Ghalboun resides in Jbeil district at an altitude of 500 meters, surrounded by Ain Kefaa, Ghbalin, Beja and Hakel, Aabaidat, Shamat, Hsarat and Maad from the west.
The etymology of the word Ghalboun is Syriac-Aramaic, meaning “Albona” or strong and tough. It was mentioned in the Holy Bible under Albona’s name; meaning sword in Syriac according to the historian Anis Freiha.
Ghalboun includes numerous antiquities most importantly the cemeteries that are located in the area of “Al Hosh”, that go back to five thousand years BC. Ghalboun has many grottoes from the stone age in which human bones, pots, urns and tombs made from red sand were found, emphasizing the Phoenician traditions and their presence in that area.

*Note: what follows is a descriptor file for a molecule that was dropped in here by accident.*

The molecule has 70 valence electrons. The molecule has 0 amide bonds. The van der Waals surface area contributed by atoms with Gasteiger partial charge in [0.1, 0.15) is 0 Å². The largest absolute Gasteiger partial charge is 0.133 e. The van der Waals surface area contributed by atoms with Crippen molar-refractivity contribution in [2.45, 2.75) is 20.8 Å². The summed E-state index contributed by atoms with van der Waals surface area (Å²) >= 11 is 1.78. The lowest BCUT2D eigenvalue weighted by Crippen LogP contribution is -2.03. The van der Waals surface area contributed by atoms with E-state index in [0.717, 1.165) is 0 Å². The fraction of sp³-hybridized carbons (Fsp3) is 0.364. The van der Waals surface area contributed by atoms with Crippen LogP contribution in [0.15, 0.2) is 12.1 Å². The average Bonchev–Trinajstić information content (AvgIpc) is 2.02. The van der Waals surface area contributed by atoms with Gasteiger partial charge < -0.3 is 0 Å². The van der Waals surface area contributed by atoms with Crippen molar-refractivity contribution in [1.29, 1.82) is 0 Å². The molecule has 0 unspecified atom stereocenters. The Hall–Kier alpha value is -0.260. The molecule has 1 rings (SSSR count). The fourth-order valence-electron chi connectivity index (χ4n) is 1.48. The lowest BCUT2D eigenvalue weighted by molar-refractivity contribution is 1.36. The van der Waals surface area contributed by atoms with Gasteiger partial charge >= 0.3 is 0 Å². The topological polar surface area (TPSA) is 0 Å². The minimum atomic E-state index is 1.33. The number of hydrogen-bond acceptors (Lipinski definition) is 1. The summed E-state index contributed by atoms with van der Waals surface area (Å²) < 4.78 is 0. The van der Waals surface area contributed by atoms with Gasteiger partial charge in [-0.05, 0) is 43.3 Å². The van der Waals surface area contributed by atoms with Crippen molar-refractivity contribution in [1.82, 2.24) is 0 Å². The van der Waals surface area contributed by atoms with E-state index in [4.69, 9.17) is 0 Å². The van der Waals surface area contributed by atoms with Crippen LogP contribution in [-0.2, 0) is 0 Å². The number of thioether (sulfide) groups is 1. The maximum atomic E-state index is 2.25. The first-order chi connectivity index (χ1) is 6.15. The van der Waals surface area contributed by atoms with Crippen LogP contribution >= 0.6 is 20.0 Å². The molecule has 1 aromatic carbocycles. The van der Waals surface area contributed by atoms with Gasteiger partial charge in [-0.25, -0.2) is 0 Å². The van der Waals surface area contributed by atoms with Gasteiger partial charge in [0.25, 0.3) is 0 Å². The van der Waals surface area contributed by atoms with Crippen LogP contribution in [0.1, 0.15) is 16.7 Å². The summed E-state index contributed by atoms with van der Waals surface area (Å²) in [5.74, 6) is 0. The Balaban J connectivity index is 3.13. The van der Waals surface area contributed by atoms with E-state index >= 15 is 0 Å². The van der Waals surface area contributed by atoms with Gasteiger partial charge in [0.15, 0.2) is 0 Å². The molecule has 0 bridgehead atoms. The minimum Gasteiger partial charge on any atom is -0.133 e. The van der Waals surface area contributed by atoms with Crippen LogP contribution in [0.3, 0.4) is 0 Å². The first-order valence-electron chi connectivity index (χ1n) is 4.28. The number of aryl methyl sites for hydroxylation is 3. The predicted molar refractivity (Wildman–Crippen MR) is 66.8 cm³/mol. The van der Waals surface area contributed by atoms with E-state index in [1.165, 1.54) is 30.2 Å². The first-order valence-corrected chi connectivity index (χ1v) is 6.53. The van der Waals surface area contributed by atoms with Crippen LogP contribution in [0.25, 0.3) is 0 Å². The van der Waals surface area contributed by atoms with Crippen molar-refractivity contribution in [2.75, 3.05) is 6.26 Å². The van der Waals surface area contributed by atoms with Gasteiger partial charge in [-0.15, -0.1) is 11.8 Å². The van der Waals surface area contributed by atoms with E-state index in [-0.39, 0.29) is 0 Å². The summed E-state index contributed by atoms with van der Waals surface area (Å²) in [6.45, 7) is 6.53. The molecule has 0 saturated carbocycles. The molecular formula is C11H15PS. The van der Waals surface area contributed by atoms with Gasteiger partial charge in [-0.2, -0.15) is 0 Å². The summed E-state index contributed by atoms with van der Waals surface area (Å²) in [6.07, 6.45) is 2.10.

The people of Ghalboun built a church on “Al Hosh” hill and named it Saint Fawka. It goes back to the Byzantine era and it’s all what’s left from the big monastery that was built back then. On its ruins the people of Ghalboun built a church that was renovated several times.
Whereas the current Cross church was relocated in 1882. It goes back to the fourth Benzatine generation and was destroyed by the Mamluks. Back then the church’s location was 10 meters away from the current one and thanks to the help and determination of the region’s people, this church was built and the Cross street was named accordingly.
Ghalboun’s population accounts for 1500 with 155 residences. The majority of its people are employed in the public and private sector, while the minority works in the agricultural sector.
Ghalboun’s crops include almonds, olives, vine, figs and all types of fruits and vegetables that grow in middle areas.